AT&T debuted its ultra-high-speed Internet service in Kansas City, Missouri on Tuesday. Customers in the area can now subscribe to AT&T's 1 Gigabit per second (Gbps) GigaPower service in exchange for $70 and their privacy.

In a clever piece of marketing, AT&T says customers can avail of the $70 Internet Preferences package as a discounted "premier" offer if they want to pay a smaller price. The "standard" package, AT&T says, costs $99, making customers pay an additional $29 to keep their privacy. In contrast, Google, which does not charge customers of its Google Fiber 1 Gbps fiber optic Internet service to keep their browsing habits private, charges $70 for the standard package.

AT&T says it collects information about the websites its customers visit, how much time they spend on each website, what links they click, and the things they search for in the search engines. The ISP also says its Internet tracking platform works even if customers enable the do-not-track and privacy options on their browsers, use an ad blocker, or clear their cache.

AT&T then uses the information it gathers through tracking to deliver targeted advertisements to customers based on what they have been looking at online. For instance, if a customer searches for concert tickets, they may receive ads for restaurants surrounding the concern venue. Or if he looks up hotels in Miami, the email address she signed up with AT&T may receive emails about Miami rental cars.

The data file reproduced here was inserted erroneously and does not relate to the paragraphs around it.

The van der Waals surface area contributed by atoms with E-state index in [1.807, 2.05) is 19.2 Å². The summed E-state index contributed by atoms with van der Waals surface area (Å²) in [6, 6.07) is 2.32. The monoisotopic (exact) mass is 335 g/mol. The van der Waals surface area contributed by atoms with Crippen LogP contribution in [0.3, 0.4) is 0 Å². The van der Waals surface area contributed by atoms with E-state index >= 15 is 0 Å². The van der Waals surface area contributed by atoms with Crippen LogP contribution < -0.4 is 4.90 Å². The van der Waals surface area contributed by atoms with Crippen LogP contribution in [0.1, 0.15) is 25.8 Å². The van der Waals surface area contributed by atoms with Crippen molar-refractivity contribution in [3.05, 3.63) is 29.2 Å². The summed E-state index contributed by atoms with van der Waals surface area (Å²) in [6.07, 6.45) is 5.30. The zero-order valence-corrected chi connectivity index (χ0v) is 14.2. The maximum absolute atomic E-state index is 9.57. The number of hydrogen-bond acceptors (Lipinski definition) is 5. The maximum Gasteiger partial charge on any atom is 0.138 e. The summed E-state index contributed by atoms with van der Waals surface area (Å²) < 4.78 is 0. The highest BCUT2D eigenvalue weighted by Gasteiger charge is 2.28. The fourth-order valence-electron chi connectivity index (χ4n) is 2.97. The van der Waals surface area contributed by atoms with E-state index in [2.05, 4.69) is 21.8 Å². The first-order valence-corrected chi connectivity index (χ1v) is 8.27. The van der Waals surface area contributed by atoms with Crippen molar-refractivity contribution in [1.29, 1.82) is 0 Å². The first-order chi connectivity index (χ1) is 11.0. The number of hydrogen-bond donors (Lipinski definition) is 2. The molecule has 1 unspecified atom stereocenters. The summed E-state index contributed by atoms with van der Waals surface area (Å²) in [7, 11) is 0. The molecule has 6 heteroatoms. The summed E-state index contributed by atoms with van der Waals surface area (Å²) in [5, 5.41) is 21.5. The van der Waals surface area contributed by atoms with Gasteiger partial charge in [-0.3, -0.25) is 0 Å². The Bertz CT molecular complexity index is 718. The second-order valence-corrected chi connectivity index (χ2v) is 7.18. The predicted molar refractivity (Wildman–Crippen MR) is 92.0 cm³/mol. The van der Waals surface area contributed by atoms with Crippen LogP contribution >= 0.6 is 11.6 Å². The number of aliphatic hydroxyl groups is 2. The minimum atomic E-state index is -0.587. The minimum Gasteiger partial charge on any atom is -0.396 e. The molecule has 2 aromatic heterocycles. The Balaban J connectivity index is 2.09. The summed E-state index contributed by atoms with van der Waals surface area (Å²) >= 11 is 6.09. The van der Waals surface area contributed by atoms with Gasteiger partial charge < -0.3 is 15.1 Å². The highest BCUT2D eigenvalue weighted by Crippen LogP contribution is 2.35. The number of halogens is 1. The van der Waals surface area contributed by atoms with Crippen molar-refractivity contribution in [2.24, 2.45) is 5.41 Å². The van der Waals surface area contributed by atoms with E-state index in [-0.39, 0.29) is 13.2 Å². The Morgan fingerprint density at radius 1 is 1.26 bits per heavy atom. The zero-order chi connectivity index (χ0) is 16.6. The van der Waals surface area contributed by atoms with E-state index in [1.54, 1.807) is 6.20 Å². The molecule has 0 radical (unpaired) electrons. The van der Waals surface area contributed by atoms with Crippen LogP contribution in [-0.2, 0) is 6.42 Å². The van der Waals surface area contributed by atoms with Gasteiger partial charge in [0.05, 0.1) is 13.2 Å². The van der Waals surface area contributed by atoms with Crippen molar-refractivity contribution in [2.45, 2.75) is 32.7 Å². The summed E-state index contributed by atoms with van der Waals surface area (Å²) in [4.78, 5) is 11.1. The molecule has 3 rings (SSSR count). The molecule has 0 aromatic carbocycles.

The only thing that AT&T does not get into are websites with HTTPS or encrypted websites, such as online shopping pages for entering credit card information and banking websites.

Computer scientist Jonathan Mayer of Stanford University says AT&T's additional charge to protect privacy is worrisome and seems like "a huge penalty intended to normalize the practice" of tracking customers' browsing habits, given that AT&T is in a position to perform comprehensive tracking. But AT&T defends its position, saying that allowing advertisers to send targeted ads to its customers pays for the extra charge customers would have to pay if they opted for the "standard" service.

"We can offer a lower price to customers participating in AT&T Internet Preferences because advertisers will pay us for the opportunity to deliver relevant advertising and offers tailored to our customer's interest," an AT&T spokesperson tells the Wall Street Journal.

AT&T also says its offer is similar to how Amazon sells its Kindle e-readers, which are offered at a lower price if the buyer chooses a Kindle with advertising. The major difference, however, is Amazon does not collect the reading habits of their customers. Instead, Kindle shows random ads that do not have anything to do with what customers have been reading.

Marc Rotenberg, president and executive director of the Electronic Privacy Information Center in Washington says loopholes in communication regulation allow AT&T and other ISPs to get around the law.

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